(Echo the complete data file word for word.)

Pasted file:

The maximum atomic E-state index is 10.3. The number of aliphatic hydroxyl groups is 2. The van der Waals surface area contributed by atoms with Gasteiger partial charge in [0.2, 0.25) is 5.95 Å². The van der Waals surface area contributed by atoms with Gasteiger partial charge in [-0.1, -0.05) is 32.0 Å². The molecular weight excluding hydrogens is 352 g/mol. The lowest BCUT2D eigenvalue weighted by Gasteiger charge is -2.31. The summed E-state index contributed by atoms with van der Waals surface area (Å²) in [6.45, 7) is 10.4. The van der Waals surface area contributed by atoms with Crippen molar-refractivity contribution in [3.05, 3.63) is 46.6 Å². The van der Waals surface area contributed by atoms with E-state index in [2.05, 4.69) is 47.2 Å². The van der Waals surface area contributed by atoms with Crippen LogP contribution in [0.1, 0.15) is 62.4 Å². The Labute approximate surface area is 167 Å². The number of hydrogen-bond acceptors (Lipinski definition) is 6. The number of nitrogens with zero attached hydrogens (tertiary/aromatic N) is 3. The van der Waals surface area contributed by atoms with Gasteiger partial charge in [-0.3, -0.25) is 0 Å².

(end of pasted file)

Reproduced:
The maximum atomic E-state index is 10.3. The number of aliphatic hydroxyl groups is 2. The van der Waals surface area contributed by atoms with Gasteiger partial charge in [0.2, 0.25) is 5.95 Å². The van der Waals surface area contributed by atoms with Gasteiger partial charge in [-0.1, -0.05) is 32.0 Å². The molecular weight excluding hydrogens is 352 g/mol. The lowest BCUT2D eigenvalue weighted by Gasteiger charge is -2.31. The summed E-state index contributed by atoms with van der Waals surface area (Å²) in [6.45, 7) is 10.4. The van der Waals surface area contributed by atoms with Crippen molar-refractivity contribution in [3.05, 3.63) is 46.6 Å². The van der Waals surface area contributed by atoms with E-state index in [2.05, 4.69) is 47.2 Å². The van der Waals surface area contributed by atoms with Crippen LogP contribution in [0.1, 0.15) is 62.4 Å². The Labute approximate surface area is 167 Å². The number of hydrogen-bond acceptors (Lipinski definition) is 6. The number of nitrogens with zero attached hydrogens (tertiary/aromatic N) is 3. The van der Waals surface area contributed by atoms with Gasteiger partial charge in [-0.3, -0.25) is 0 Å².